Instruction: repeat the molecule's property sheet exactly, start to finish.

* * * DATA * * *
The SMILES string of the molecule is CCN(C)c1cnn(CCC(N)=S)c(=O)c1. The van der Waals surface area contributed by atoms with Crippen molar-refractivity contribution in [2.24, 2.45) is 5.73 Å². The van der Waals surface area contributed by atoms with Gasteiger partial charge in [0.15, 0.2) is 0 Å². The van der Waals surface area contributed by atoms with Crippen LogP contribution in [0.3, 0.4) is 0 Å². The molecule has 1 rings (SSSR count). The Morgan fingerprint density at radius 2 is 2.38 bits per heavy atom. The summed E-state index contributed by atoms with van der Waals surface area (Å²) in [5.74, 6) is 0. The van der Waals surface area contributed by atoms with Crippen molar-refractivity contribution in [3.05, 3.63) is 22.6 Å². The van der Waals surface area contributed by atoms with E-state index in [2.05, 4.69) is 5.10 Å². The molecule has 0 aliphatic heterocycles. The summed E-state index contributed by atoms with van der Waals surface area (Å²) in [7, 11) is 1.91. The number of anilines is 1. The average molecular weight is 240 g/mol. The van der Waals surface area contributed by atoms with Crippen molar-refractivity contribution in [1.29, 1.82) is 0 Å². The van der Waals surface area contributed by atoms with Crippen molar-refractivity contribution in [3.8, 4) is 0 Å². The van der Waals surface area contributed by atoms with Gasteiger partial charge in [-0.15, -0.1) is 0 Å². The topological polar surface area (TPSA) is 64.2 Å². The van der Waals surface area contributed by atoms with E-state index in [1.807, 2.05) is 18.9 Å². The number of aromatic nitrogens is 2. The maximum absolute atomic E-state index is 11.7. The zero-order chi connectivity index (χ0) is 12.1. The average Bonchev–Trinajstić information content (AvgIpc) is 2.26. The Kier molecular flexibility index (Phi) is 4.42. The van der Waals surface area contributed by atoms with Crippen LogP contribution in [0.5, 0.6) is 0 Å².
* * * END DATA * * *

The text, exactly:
The SMILES string of the molecule is CCN(C)c1cnn(CCC(N)=S)c(=O)c1. The van der Waals surface area contributed by atoms with Crippen molar-refractivity contribution in [2.24, 2.45) is 5.73 Å². The van der Waals surface area contributed by atoms with Gasteiger partial charge in [0.15, 0.2) is 0 Å². The van der Waals surface area contributed by atoms with Crippen LogP contribution in [0.3, 0.4) is 0 Å². The molecule has 1 rings (SSSR count). The Morgan fingerprint density at radius 2 is 2.38 bits per heavy atom. The summed E-state index contributed by atoms with van der Waals surface area (Å²) in [5.74, 6) is 0. The van der Waals surface area contributed by atoms with Crippen molar-refractivity contribution in [3.05, 3.63) is 22.6 Å². The van der Waals surface area contributed by atoms with E-state index in [2.05, 4.69) is 5.10 Å². The molecule has 0 aliphatic heterocycles. The summed E-state index contributed by atoms with van der Waals surface area (Å²) in [7, 11) is 1.91. The number of anilines is 1. The average molecular weight is 240 g/mol. The van der Waals surface area contributed by atoms with Crippen molar-refractivity contribution in [1.29, 1.82) is 0 Å². The van der Waals surface area contributed by atoms with Crippen molar-refractivity contribution in [3.8, 4) is 0 Å². The van der Waals surface area contributed by atoms with Gasteiger partial charge in [-0.15, -0.1) is 0 Å². The topological polar surface area (TPSA) is 64.2 Å². The van der Waals surface area contributed by atoms with E-state index in [1.807, 2.05) is 18.9 Å². The number of aromatic nitrogens is 2. The maximum absolute atomic E-state index is 11.7. The zero-order chi connectivity index (χ0) is 12.1. The average Bonchev–Trinajstić information content (AvgIpc) is 2.26. The Kier molecular flexibility index (Phi) is 4.42. The van der Waals surface area contributed by atoms with Crippen LogP contribution in [0.5, 0.6) is 0 Å².